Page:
Topics for Further Study
- Think of a turn of phrase or a speech characteristic that would mark the way you speak. Write a poem containing the advice you will give your children about living in the modern world. Mention how old you think your child should be when you give your advice.
- Explain why you think this mother would use the image of the “crystal stair” to symbolize a life of comfort. Where would she have seen such a thing? Why would she have imagined it? Write a detailed list of the associations that might have made relevant in the mother’s mind.
- In what way does the dialect used in this poem (for example: “I’se,” “a-climbin’”) help Hughes communicate with his audience? Do you think his use of dialect limits his audience?
could not identify with his mother’s quiet determination, instead mistaking it for acceptance.
Since “Mother to Son” is a dramatic monologue, the primary purpose of Hughes’s word choices and line arrangements is to quickly and convincingly capture the speech and character of a disadvantaged African-American mother. To more closely approximate the rhythms and folk diction, or word choices, of a black persona or character, Hughes uses a number of poetic and literary techniques. He writes in free verse, meaning the lines are un-rhymed and vary in length and meter (the pattern of beats in each line). Specifically, the number of syllables per line varies from one (line 7 is “Bare.”) to ten (in line 20, which iambic pentameter). In addition to capturing the rhythms of ordinary speech, the poem’s irregular line lengths may mirror the setbacks, turns, and uneven progress of the speaker on her life’s climb. Sometimes, a poem’s shape on the page reinforces its themes.
Hughes uses other markers of African-American speech, such as contractions and colloquial uses of the verb “to be”: “I’se been a-climbin’ on” and such variations as “set” for “sit”: “Don’t you set down.” Hughes sought to represent African-American speech with dignity and verve for, in the hands of many white American writers, black dialect was used to perpetuate stereotypes of black ignorance. Hughes sought to overturn such caricatures by representing humor, strength, wisdom, and music in the plain speech of his African-American poetic personas. After carefully interpreting the mother’s insights and messages to her son, the reader recognizes that in “Mother to Son” and many of Hughes’s poems, uneducated diction signifies a lifetime of reduced opportunity rather than ignorance or lazy speech. Thus, the emotional drama of the mother’s will to persist is heightened considerably by the disadvantage that her diction bespeaks.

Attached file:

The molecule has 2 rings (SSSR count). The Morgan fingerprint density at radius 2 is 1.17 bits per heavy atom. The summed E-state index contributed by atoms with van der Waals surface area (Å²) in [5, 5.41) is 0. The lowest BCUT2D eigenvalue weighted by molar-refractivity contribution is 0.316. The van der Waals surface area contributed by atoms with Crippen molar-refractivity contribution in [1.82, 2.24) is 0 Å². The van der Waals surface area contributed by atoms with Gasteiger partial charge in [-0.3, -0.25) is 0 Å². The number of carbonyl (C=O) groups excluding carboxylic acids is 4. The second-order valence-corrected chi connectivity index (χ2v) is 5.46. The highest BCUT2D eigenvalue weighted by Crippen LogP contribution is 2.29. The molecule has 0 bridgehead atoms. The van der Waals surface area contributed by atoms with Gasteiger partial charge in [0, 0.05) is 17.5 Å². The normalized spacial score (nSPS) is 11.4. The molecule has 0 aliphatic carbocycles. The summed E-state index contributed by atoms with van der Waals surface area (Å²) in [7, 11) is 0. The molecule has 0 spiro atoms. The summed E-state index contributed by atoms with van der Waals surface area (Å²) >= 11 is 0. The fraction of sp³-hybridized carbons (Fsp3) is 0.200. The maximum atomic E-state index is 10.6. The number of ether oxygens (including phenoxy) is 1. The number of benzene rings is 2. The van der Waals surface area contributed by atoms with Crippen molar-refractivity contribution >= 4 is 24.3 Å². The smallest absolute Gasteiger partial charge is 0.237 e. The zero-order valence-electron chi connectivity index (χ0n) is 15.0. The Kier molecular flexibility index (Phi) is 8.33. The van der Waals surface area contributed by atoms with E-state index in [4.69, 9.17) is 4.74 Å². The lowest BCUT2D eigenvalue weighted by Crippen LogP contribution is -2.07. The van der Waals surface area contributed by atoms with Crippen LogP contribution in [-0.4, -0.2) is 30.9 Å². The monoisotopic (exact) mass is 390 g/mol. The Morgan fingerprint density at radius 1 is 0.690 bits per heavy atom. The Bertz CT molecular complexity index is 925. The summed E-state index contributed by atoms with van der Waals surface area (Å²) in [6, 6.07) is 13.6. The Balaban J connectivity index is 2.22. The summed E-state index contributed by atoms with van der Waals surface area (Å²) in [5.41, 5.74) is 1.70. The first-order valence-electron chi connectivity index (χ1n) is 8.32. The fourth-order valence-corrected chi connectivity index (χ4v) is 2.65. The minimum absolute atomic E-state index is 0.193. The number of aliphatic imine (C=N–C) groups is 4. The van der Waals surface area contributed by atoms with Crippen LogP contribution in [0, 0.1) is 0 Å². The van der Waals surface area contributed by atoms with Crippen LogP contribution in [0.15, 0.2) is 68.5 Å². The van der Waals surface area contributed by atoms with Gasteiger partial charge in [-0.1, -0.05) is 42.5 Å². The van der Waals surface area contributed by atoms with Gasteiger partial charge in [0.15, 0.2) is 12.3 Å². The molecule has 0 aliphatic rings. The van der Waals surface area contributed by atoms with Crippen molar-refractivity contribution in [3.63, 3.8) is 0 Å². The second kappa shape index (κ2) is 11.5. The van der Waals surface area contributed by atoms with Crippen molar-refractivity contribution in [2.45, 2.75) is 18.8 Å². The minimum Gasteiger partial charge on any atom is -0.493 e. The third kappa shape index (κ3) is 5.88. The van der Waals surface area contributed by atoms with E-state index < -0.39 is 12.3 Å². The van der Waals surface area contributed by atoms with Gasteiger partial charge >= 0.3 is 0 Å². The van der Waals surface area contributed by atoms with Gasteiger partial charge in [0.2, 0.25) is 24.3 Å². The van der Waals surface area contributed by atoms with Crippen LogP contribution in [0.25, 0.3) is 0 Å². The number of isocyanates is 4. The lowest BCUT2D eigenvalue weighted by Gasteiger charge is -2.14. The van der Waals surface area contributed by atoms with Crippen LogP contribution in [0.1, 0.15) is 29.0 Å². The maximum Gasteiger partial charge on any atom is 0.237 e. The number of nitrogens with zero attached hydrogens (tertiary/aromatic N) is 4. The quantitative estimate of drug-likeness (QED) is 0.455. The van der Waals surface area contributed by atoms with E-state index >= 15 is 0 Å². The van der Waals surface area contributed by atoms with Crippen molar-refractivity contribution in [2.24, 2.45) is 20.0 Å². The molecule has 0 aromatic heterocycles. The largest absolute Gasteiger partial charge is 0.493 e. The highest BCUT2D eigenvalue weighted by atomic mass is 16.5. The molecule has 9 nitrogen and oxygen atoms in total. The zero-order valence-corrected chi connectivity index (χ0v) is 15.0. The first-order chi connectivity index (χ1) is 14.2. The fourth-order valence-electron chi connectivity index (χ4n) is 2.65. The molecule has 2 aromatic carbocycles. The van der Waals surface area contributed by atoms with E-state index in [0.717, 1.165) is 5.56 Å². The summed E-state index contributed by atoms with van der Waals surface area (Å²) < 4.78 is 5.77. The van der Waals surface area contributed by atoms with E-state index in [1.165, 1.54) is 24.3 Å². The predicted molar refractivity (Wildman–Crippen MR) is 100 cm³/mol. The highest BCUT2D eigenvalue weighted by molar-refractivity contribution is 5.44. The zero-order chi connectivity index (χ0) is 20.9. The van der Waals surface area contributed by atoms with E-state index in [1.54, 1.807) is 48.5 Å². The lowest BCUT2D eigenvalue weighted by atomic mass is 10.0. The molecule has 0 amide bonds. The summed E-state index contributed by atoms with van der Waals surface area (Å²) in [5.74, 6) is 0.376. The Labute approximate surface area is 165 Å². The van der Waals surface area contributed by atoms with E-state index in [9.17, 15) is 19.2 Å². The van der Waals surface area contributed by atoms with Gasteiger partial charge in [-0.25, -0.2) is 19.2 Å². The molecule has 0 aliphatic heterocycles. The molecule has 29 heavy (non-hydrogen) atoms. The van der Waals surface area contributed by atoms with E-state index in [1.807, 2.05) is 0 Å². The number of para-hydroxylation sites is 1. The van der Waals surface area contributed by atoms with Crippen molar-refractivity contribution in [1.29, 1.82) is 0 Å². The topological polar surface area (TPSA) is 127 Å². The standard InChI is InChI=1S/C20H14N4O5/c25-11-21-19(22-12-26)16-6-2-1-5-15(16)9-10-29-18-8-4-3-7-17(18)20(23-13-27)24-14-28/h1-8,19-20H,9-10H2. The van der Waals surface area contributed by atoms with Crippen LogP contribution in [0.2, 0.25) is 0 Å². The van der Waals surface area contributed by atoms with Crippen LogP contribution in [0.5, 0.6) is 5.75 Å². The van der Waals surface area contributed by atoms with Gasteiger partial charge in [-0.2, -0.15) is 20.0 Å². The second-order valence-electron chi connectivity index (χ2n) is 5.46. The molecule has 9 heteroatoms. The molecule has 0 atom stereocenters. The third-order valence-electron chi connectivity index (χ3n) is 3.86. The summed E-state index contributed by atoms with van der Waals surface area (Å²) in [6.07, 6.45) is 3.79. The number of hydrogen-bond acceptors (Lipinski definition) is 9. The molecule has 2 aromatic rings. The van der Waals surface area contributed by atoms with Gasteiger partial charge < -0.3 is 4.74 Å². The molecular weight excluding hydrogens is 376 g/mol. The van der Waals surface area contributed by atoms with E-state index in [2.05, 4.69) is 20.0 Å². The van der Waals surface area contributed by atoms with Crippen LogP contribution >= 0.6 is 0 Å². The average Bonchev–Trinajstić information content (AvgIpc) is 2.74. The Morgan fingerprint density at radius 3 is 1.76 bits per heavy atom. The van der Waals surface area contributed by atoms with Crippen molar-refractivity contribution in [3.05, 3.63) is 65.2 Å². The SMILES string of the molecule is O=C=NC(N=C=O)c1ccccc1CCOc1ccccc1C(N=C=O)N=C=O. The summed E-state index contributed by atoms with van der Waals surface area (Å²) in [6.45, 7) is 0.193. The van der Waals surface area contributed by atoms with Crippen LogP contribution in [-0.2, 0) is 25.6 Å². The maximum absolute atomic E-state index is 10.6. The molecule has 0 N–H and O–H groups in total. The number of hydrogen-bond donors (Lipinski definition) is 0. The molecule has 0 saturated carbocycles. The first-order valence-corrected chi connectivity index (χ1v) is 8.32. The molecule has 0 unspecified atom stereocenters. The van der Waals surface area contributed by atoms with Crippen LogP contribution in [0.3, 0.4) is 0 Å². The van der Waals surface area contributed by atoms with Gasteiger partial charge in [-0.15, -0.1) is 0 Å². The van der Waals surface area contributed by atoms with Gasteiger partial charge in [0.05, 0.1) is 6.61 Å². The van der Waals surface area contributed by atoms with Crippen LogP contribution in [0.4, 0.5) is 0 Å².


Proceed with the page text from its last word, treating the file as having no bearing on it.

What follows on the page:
By 1926, when Hughes published this poem in his book The Weary Blues, the artistic movement that we know as the Harlem Renaissance was at the height of its fame and productivity. The Harlem Renaissance, an informal gathering of writers, painters, musicians, and philosophers who worked in the Harlem section of New York City in the 1920s, started soon after World War I ended in 1918 and withered away by the time the Great Depression began with the stock market crash of 1929. To some extent, we can say that it is a happy coincidence that some of the world’s greatest talents all ended up in the same place at the same time. Looking more deeply, though, we see that the outpouring of expression during the Harlem Renaissance was driven not just by talent but by an urgent need to express a cultural identity. Harlem in the 1920s was the place where the artistic sensibilities of black America were inevitably destined to attract the attention of the world.
In the nineteenth century the majority of African Americans lived in the South because they were descendants of slaves who had been brought here to farm the massive plantations in that region. After the Confederate Army of the South surrendered in 1865, bringing an end to the Civil War, slavery was abolished in this country. The Southern legislatures, however, passed laws that made it impossible for blacks to become socially or economically equal to whites. These “Jim Crow laws” (named after an offensively stupid and lazy black character from a 1832 minstrel show) blocked voting or land ownership by blacks by holding them to nearly impossible “intelligence tests” or “economic criteria” that most whites would have also failed to meet if they had been required. In 1896 the U.S. Supreme Court gave its approval to these discriminatory laws by deciding in the case of Plessy v. Ferguson that states could offer “separate but equal” facilities to blacks for education, transportation, and public accommodations. The pretense toward fairness in this ruling ignored the fact that the accommodations were almost never equal: less government money found its way to black hospitals, bus lines, parks, etc., and private enterprises certainly offered blacks only their worst. It was not until 1954 that the Supreme Court ruled the “separate but equal” doctrine unfair, in a case called Brown v. The Board of Education of Topeka, Kansas.